• Limit or, ideally, eliminate treats.  If you absolutely must feed treats, look for grain-free treats that are high in protein, such as freeze dried chicken, and give only a few.

Don’t let your cat become a statistic. Keep your cat at a healthy weight, and if your cat is overweight, start helping her loose weight now!

Graphic from CATalyst Council


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13 Comments on Feline Obesity: Don’t Let Your Cat Become a Statistic

  1. Holy cow-53 percent-yikes-I measure out their food and as much as they beg I say no-especially with the little one-her lungs struggle as it is they do not need to be breathing harder because of extra weight.

  2. This is an interesting post and worth considering. I certainly know a few people who have very overweight cats. However, I have had cats for most of my life, all have been “self-feeding”, and none of them have been overweight. I have never fed them Friskies-type cheaper brands, but my first cats had Iams back when it was the best commercial food available, and despite the carbs they didn’t balloon up, or overeat. Now I feed my current cats a grain-free dry with some grain-free wet now and then as a supplement/treat. They are very healthy, with thick, soft coats and lots of energy (and perfect bloodwork.)

    I think it’s possible to become too well-meaning in this – if you can make raw food and have the money and time, I say, “go for it!” And yes, there are a lot of great grain-free wet foods out there now. But to say all dry food is bad… my experience leads me to say I can’t agree. It depends on the cat and the circumstance.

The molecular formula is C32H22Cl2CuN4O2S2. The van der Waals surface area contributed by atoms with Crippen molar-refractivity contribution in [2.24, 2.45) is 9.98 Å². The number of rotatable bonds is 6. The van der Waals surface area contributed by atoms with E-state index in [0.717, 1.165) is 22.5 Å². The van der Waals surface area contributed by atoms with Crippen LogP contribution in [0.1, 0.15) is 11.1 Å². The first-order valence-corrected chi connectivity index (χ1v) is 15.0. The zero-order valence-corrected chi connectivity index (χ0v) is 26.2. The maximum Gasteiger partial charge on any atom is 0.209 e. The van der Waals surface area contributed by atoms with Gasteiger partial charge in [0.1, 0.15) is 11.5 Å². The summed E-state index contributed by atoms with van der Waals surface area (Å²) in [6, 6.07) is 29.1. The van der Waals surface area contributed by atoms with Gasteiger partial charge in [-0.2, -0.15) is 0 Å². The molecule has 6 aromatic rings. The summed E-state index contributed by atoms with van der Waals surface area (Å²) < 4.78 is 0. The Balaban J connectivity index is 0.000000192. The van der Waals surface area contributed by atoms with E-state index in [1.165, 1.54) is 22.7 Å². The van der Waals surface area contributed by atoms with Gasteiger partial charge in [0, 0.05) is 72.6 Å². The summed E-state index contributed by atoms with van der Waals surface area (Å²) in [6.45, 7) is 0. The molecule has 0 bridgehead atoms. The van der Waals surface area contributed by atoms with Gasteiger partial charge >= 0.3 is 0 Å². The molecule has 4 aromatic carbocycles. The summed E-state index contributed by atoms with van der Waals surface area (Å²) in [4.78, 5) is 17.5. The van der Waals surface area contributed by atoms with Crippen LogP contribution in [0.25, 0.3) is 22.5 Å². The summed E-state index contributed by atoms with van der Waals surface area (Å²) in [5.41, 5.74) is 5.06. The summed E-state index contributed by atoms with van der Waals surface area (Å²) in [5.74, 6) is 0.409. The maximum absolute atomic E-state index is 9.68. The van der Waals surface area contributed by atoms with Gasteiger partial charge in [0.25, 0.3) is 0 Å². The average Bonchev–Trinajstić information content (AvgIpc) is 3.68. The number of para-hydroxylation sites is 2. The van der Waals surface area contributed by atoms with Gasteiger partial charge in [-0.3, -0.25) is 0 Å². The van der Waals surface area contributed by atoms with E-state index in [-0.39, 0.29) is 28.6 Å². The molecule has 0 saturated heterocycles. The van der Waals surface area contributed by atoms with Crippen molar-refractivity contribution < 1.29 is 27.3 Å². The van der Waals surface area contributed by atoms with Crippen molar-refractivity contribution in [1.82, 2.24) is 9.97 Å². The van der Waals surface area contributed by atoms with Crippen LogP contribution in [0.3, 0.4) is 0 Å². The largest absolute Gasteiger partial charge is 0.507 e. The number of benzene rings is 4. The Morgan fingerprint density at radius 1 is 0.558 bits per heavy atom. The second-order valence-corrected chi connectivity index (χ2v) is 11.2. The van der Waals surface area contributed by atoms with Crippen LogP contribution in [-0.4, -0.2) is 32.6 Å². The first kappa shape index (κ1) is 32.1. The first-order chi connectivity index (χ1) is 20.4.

• I’m glad your cats are doing well on what you’re feeding them. If you’re going to feed dry, the grain-free brands are certainly a better choice.

    • It’s like smoking, not ALL smokers will develop lung cancer and not ALL smokers will die early. But the risk is there, so why take the chance? Of course lots of people can’t feed raw or canned for various reasons, but I believe it is important for us, the consumers, to understand the possible consequences of feeding kibble to our cats.

  3. What do you do when your cat will only eat one brand/kind of food? When my cat was still with the rescue organization i adopted her from, they had to buy her her own bag of food, because she would not eat any of the other foods they had, including wet food. Once the vet tried giving her wet food and she practically went insane trying to get away. I would love to feed her what is best for her, but she refuses to eat anything but “her brand”.